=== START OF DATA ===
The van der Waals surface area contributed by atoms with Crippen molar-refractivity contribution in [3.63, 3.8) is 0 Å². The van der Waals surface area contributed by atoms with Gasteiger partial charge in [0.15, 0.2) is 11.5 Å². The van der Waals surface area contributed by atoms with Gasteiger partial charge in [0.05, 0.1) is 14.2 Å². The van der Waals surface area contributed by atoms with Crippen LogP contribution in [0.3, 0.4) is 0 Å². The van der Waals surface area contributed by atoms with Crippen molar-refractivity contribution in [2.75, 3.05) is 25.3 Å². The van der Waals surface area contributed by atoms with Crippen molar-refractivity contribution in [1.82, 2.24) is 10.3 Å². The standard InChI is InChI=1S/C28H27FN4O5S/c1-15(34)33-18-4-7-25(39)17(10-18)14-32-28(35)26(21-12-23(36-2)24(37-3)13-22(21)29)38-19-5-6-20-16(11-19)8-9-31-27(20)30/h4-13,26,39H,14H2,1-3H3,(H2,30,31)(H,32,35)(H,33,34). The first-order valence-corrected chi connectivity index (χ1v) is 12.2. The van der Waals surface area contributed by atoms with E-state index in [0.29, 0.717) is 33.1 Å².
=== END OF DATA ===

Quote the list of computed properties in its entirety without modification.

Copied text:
The van der Waals surface area contributed by atoms with Crippen molar-refractivity contribution in [3.63, 3.8) is 0 Å². The van der Waals surface area contributed by atoms with Gasteiger partial charge in [0.15, 0.2) is 11.5 Å². The van der Waals surface area contributed by atoms with Gasteiger partial charge in [0.05, 0.1) is 14.2 Å². The van der Waals surface area contributed by atoms with Crippen LogP contribution in [0.3, 0.4) is 0 Å². The van der Waals surface area contributed by atoms with Crippen molar-refractivity contribution in [2.75, 3.05) is 25.3 Å². The van der Waals surface area contributed by atoms with Crippen molar-refractivity contribution in [1.82, 2.24) is 10.3 Å². The standard InChI is InChI=1S/C28H27FN4O5S/c1-15(34)33-18-4-7-25(39)17(10-18)14-32-28(35)26(21-12-23(36-2)24(37-3)13-22(21)29)38-19-5-6-20-16(11-19)8-9-31-27(20)30/h4-13,26,39H,14H2,1-3H3,(H2,30,31)(H,32,35)(H,33,34). The first-order valence-corrected chi connectivity index (χ1v) is 12.2. The van der Waals surface area contributed by atoms with E-state index in [0.29, 0.717) is 33.1 Å².